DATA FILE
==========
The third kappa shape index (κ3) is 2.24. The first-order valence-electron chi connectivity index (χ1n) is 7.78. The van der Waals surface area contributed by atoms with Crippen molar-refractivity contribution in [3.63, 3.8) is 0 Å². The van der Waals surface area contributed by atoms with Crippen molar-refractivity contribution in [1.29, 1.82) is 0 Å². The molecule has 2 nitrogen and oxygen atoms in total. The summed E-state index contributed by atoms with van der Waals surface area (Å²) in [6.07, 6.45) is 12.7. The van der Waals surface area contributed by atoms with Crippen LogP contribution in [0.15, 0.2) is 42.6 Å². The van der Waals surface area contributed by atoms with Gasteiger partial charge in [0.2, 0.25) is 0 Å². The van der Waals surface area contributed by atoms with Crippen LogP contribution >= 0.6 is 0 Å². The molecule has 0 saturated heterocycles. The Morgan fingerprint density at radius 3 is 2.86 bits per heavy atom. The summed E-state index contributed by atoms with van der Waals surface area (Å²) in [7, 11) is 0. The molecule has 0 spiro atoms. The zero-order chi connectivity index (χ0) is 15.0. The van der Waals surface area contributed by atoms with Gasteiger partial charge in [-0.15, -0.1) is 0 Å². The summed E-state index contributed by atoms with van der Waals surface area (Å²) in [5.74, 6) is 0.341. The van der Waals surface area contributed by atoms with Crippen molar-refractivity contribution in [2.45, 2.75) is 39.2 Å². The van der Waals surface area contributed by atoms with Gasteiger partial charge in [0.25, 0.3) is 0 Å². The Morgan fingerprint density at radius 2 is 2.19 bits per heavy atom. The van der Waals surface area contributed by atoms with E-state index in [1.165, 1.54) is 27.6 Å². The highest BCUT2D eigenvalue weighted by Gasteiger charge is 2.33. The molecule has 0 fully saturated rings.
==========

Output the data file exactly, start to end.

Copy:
The third kappa shape index (κ3) is 2.24. The first-order valence-electron chi connectivity index (χ1n) is 7.78. The van der Waals surface area contributed by atoms with Crippen molar-refractivity contribution in [3.63, 3.8) is 0 Å². The van der Waals surface area contributed by atoms with Crippen molar-refractivity contribution in [1.29, 1.82) is 0 Å². The molecule has 2 nitrogen and oxygen atoms in total. The summed E-state index contributed by atoms with van der Waals surface area (Å²) in [6.07, 6.45) is 12.7. The van der Waals surface area contributed by atoms with Crippen LogP contribution in [0.15, 0.2) is 42.6 Å². The van der Waals surface area contributed by atoms with Gasteiger partial charge in [0.2, 0.25) is 0 Å². The van der Waals surface area contributed by atoms with Crippen LogP contribution >= 0.6 is 0 Å². The molecule has 0 saturated heterocycles. The Morgan fingerprint density at radius 3 is 2.86 bits per heavy atom. The summed E-state index contributed by atoms with van der Waals surface area (Å²) in [7, 11) is 0. The molecule has 0 spiro atoms. The zero-order chi connectivity index (χ0) is 15.0. The van der Waals surface area contributed by atoms with Gasteiger partial charge in [-0.15, -0.1) is 0 Å². The summed E-state index contributed by atoms with van der Waals surface area (Å²) in [5.74, 6) is 0.341. The van der Waals surface area contributed by atoms with Crippen molar-refractivity contribution in [2.45, 2.75) is 39.2 Å². The van der Waals surface area contributed by atoms with Gasteiger partial charge in [0.25, 0.3) is 0 Å². The Morgan fingerprint density at radius 2 is 2.19 bits per heavy atom. The van der Waals surface area contributed by atoms with E-state index in [1.165, 1.54) is 27.6 Å². The highest BCUT2D eigenvalue weighted by Gasteiger charge is 2.33. The molecule has 0 fully saturated rings.